And Gimli Said

I’ve been re-reading The Lord of the Rings for a while now. I don’t get much time to read anymore, and I’m often too tired to read when I go to bed. But I’ve been making steady, if slow, progress, and have now reached the middle of the The Two Towers (the end of Book 3). I’ll write a long and ridiculously detailed post about my thoughts when I reach the end of the whole novel, but here are two things that I keep noticing.

The first thing is that The Lord of the Rings is such excellent literature. People talk so much about the setting and the constructed languages that they forget the sheer aesthetic beauty and literary depth of the novel. It’s not a great fantasy novel, it’s simply a great novel. I wish more readers would understand and appreciate this, including “fantasy readers” – so that maybe all these shitty hacks who can’t put two sentences together will stop selling a billion books on the basis of writing “fantasy.” (And yes, there are also contemporary novelists who write fantasy and are great – like Peter S. Beagle, or Patricia McKillip, or Steven Erikson.)

The second thing is that The Lord of the Rings is funny. By which I mean that there are many humorous passages and dialogues, and they are genuinely funny. Which just underscores the absurdity of the Peter Jackson films and their crass, immersion-breaking jokes. If you want Gimli to be funny, you don’t need to turn him into a clownish caricature; the character in the book has many funny things to say – without making any references to other movies or to anachronistic medical knowledge – and is loveable to boot. The same goes for Merry and Pippin, who are witty and charming and immensely likeable, instead of overly goofy and dumb. Or Legolas! Legolas isn’t just a series of stoic looks and CGI stunts; he is often quite funny, and his conversations with Gimli are beautiful, because they really are friends (and not just caricatures of the Other Races). Jackson and his screenwriters had all that and more to choose from, and instead they gave us dwarf-tossing jokes.

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9 Comments

  1. I may have to try picking up the books again. Read what I did (I think only the first “Book”, and a bit into the second) in late middle school or early high school, and found it hard reading. IIRC, it rambled on and on, getting tangential while on the trail. But I may be remembering it wrong, or may be able to get past how it reads and perceive what’s it’s talking about.

    All I really know is that, dammit, I LIKE Tom Bombadil. That, and I was able to read The Hobbit easily enough (got to liking Gollum right before it was obvious to do so).

  2. I used to think Tom Bombadil was dreadful and embarrassing. Upon re-reading the book, I didn’t think so at all.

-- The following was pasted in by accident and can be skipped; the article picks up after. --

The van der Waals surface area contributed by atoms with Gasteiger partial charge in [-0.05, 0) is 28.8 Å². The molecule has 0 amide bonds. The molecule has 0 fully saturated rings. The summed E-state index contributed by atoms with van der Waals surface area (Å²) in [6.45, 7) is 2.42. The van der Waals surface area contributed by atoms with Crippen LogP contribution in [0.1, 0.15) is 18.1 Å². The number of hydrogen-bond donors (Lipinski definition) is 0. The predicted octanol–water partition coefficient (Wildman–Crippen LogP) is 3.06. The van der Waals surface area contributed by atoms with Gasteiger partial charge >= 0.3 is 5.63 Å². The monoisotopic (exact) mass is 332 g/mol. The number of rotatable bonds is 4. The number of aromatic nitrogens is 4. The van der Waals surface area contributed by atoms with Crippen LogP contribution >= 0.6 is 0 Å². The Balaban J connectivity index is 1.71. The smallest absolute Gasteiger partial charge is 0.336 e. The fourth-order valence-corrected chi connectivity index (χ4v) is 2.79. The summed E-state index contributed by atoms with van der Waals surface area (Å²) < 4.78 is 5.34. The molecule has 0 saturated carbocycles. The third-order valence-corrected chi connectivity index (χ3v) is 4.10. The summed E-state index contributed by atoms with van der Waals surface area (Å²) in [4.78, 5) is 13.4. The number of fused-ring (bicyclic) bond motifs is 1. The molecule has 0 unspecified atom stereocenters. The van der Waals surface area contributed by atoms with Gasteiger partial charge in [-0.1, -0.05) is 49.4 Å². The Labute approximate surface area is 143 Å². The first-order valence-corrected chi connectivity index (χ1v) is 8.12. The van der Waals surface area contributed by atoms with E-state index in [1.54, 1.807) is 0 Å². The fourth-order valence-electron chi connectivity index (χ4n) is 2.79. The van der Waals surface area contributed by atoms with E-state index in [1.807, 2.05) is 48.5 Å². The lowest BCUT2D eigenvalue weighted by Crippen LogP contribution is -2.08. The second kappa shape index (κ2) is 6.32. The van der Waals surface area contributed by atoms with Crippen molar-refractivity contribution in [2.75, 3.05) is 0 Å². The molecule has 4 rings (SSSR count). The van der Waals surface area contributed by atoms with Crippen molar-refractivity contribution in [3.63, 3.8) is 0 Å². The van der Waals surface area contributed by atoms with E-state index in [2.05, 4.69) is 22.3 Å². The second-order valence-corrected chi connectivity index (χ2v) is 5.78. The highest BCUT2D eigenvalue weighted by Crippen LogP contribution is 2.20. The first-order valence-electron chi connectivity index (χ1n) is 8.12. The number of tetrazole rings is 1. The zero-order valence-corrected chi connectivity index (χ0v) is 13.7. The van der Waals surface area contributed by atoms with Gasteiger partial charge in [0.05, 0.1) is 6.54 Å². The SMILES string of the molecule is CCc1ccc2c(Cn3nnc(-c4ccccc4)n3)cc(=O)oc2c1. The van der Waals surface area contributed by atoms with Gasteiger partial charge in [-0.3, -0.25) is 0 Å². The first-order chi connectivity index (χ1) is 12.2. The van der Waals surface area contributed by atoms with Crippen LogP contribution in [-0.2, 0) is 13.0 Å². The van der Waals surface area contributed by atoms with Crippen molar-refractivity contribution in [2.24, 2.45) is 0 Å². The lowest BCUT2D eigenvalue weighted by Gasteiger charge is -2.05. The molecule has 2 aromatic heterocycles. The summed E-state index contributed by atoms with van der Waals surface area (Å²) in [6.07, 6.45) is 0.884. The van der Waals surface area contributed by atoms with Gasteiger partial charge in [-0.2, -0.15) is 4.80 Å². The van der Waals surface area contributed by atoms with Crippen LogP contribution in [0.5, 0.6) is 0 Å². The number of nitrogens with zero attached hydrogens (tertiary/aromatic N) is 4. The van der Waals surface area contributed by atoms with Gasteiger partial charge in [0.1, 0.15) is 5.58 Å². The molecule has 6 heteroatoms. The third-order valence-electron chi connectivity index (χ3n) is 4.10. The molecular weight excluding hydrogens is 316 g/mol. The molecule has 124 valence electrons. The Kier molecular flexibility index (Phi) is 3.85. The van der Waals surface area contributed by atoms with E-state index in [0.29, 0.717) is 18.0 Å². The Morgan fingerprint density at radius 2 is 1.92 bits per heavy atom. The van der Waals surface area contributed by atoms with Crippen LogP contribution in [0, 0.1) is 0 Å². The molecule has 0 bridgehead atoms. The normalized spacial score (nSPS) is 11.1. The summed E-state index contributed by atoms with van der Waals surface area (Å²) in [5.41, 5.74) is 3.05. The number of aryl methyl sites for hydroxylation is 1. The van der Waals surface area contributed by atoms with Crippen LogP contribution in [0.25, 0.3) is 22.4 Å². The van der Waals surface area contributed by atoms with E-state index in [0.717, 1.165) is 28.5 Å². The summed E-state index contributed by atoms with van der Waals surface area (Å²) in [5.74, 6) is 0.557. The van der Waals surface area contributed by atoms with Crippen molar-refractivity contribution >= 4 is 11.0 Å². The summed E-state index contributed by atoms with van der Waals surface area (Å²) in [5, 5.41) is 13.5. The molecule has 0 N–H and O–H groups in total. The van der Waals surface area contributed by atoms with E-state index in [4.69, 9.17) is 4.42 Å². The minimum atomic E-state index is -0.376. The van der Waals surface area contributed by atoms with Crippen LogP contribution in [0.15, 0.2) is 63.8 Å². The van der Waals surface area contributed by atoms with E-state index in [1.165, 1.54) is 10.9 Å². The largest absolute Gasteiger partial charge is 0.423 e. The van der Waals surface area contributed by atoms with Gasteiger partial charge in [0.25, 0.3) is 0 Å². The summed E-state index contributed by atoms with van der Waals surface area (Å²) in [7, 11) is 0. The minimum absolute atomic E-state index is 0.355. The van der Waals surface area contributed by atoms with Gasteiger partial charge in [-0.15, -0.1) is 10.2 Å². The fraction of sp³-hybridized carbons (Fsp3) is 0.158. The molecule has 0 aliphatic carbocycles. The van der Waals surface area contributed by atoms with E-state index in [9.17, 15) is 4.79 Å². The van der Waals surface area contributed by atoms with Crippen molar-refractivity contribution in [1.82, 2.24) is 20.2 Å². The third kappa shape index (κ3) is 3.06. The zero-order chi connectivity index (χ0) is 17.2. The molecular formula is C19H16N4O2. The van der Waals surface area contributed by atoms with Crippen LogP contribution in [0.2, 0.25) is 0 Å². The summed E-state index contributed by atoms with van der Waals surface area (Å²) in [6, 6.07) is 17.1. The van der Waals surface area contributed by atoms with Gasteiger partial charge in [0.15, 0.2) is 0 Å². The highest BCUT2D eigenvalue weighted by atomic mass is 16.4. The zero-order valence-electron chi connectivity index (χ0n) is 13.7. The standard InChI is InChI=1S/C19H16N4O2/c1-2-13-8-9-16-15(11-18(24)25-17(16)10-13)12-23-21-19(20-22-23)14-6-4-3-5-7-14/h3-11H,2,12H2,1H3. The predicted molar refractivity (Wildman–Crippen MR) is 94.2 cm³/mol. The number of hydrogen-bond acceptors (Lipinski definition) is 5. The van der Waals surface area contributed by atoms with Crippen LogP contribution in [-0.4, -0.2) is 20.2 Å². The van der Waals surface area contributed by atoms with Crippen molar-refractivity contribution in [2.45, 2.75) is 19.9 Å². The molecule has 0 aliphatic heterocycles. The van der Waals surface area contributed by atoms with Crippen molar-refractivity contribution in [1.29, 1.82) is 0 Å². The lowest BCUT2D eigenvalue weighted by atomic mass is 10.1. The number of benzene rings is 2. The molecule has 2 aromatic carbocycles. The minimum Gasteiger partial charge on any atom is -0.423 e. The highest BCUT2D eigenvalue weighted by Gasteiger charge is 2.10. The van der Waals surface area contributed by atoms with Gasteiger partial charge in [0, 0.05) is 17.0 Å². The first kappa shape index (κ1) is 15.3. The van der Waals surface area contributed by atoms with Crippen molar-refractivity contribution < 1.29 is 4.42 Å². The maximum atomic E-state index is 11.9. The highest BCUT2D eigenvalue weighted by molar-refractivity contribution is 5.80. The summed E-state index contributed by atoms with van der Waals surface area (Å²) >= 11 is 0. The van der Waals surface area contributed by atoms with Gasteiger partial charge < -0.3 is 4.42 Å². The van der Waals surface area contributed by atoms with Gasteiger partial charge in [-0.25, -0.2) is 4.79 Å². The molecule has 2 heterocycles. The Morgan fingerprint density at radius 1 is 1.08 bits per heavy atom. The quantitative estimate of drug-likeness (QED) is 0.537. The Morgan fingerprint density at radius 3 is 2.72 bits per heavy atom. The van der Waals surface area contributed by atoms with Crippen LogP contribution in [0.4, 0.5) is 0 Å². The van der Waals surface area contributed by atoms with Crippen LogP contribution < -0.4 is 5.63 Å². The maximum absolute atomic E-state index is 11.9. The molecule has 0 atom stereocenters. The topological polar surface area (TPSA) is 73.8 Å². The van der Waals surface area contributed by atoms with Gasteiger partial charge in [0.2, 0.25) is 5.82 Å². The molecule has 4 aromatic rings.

3. Tom Bombadil ftw.

  4. Ah, yes, but but what is Tom Bombadil? http://tolkien.slimy.com/essays/Bombadil.html

  5. Indeed he is…

  6. I probably should try reading this again. I read this when I was in high school and found it ridiculously difficult to concentrate on.

    why doesnt gandalf just fly there with the eagles though? It has to be asked.

    Also, cant remember what happens in the book, but in the film when the gigantic horde flees cause sauron dies….you do not flee when you outnumber a surrounded enemy 5billion to one…..

    I preferred the hobbit as a child…probably makes sense seeing as its a childrens book n all

  7. “why doesn’t Gandalf just fly there with the eagles though? It has to be asked.”

    Well the fellowship of the ring did had to remain incognito, and the eagles even with Gandalf backing them up could not of withstood the ring wraiths.

    “Also, cant remember what happens in the book, but in the film when the gigantic horde flees cause sauron dies….you do not flee when you outnumber a surrounded enemy 5billion to one…..”

    Well in the movie the earth split in twain and all or mordor and the mordinians were destroyed.
    But assuming this did not happen I think sauron was supposed to be using magic as well as fear to control him minions so with him gone they are not really allied any more and numbers are not everything, it is all about skill, control, and moral (http://en.wikipedia.org/wiki/Battle_of_Watling_Street).

  8. why doesnt gandalf just fly there with the eagles though? It has to be asked.

    Apart from the fact that the flying Nazgûl would stop the eagles, Gandalf is powerful enough to personally beat down the Black Gate – but that is not why he has been sent to Middle Earth.

    Also remember that Gandalf is afraid of taking the Ring – for good reason.

    Also, cant remember what happens in the book, but in the film when the gigantic horde flees cause sauron dies….you do not flee when you outnumber a surrounded enemy 5billion to one…..

    That would be because the movie is an absurdity and that scene is generally more absurd than most.